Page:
Skip to comments.Cursive writing: Lost art or useless skill?
Posted on 10/30/2011 5:16:14 PM PDT by ConservativeStatement
When asked for their John Hancock, future generations might print it in block letters or scrawl some scribbles across the page. But odds are, they won't sign their name in cursive.
They might not even be able to read it.
Cursive, with its graceful loops and perfectly joined letters, seems soon to join the typewriter, VCR player and flip-phone as relics of a past age. Keyboarding skills, not cursive, were included in the Common Core, a set of national academic standards adopted last year by more than 40 states, including Florida.
(Excerpt) Read more at sun-sentinel.com ...
:-( I like cursive.
LOL i know OMG WTF r they thinkin
The official name for it is “The Dumbing Down of America”. We’re all morons now.
Meh, the kids will learn to curse all on their own. We always did.
I grew up in the 60s, and other than signing my name, I’ve never used cursive for anything.
It’s going the way of analog clocks. A relic of an earlier age.
Being a southpaw in a small rural school with a teacher that was convinced I could be “trained” to use my right hand caused me to detest penmanship lessons.
Sometimes I’d go home with a hand that looked like I was wearing a catcher’s mitt because every time she saw me trying to sneak the pencil into my left hand, she’s smack it with a long ruler.
(I still hate that woman).
Learning how to type in seventh grade saved my life. I still have the most atrocious handwriting you have ever seen, but put me in front of a keyboard and my mind soars free.
My signature is in cursive, and of course I can write in cursive. I wrote millions of words while I was studying. However these days I rarely find the need to write. Most of modern written communication is electronic. I have a notebook in the car, for writing things down in the field, but that’s about it. The reason is simple - written notes are of little value; often they can’t even be read by others.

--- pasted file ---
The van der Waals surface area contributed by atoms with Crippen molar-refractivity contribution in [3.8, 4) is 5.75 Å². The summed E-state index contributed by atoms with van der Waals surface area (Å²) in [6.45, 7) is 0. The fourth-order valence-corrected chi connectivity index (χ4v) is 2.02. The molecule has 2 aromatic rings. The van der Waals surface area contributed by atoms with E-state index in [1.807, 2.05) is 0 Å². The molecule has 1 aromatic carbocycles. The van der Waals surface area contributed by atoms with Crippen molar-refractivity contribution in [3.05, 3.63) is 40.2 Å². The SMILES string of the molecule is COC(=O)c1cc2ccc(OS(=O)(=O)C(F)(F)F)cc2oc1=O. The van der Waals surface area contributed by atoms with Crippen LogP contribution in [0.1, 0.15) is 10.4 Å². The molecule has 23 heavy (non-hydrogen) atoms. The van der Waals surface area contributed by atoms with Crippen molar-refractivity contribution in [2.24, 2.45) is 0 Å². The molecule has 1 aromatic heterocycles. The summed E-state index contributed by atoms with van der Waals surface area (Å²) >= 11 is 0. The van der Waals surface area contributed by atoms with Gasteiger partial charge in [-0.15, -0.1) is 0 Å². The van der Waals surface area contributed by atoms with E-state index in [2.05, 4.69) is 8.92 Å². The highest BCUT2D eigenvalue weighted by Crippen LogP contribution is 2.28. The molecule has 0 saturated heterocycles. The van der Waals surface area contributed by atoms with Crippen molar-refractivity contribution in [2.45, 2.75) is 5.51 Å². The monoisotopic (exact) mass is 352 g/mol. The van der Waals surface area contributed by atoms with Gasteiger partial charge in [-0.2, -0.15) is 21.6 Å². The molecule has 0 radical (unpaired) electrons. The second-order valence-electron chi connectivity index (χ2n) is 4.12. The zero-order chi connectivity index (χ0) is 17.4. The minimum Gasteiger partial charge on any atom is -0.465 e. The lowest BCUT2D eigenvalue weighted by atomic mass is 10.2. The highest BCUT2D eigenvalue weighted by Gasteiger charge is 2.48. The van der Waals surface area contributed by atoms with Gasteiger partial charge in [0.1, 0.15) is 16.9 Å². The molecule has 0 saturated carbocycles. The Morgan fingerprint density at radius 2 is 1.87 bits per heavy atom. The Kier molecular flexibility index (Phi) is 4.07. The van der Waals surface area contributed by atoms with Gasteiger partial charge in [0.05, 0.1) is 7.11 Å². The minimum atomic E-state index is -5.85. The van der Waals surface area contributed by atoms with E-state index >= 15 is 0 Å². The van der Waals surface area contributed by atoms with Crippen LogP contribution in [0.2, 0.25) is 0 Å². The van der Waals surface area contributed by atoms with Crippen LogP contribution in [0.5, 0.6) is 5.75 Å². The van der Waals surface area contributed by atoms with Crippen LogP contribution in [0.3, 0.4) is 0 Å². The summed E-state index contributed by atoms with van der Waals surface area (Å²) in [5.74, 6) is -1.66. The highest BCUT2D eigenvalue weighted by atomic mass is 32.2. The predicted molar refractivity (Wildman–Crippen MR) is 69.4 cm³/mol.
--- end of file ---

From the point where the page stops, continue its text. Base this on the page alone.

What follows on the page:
I was homeschooled though, and I've already lost the skill.
Use it or lose it.
Our kids can’t read so why should we expect them to write.
It is useless. Some people hang onto it just to feel like they haven’t submitted to modern technology.
I’d rather read printed words.
Cursive? That thing I quit using in high school when I discovered the beauty of block letters in mechanical drafting classes.
I haven’t missed it in more than 30 years.
Same thing is happening in China. they are losing the ability to write chinese characters, which even for them requires a long period of study.
Other than the ruler slaps, we have a very similar background on penmanship. Mine is subpar doctor at best.
Typing was one of the best classes I took in HS. Auto Mechanics was the other.
My eight year old granddaughter in Charlotte schools is not being taught cursive.
I live in front of the computer and write constantly for professional reasons. But I’ve found that there are still a lot of applications for a pen and paper, and times when there is no electricity or internet connection. For example, I’m taking a couple of courses in a place where I can’t get an internet connection, and writing things down by hand is actually very useful. Cursive writing is just a lot faster than printing. Trying to make entries for personal notes in my cell phone is time consuming as well.
My son doesn’t read cursive very well at all. He asks for me to translate notes I write to him in cursive and it annoys me that I have to take the time to PRINT stuff for him. I guess that I could just write my Christmas shopping list in cursive and he’d never figure out what I’m going to get him. For his older sister, I had to write it in French. How quickly our society falls apart...
When I went to grade school, they didn’t even call it ‘cursive’. (as if it was something ‘special’)
It was call WRITING. There was PRINTING, and there was WRITING.
On forms they say PRINT name here, and where the signature belongs, it asks you to SIGN or WRITE your name. I have never seen it say CURSIVE your NAME.
Regardless, it seems to be a sign of the times that our children are coming out of schools with less than an adequate education.
I like analog clocks/watches. They are easier to read at a glance.
It was call(ed) WRITING.
For those who study history, being able to read cursive writing is imperative. I truly believe that if it isn’t taught in the schools, it will make it very difficult for future generations to read what was written in script. The number of documents that we have stored electronically, but were originally written in script, is unbelievably large.
What better way to hide the past from those too ignorant to be able to read it?
It would be like reading a foreign language.
I never write in cursive any more. Whenever I’m asked for a signature, I just write what looks to be the first letter of my name, and scribble the rest lol No two times ever look the same.....and that’s with things that matter. On other things, I just create a mark or a scribbled line of some kind, and go on my way.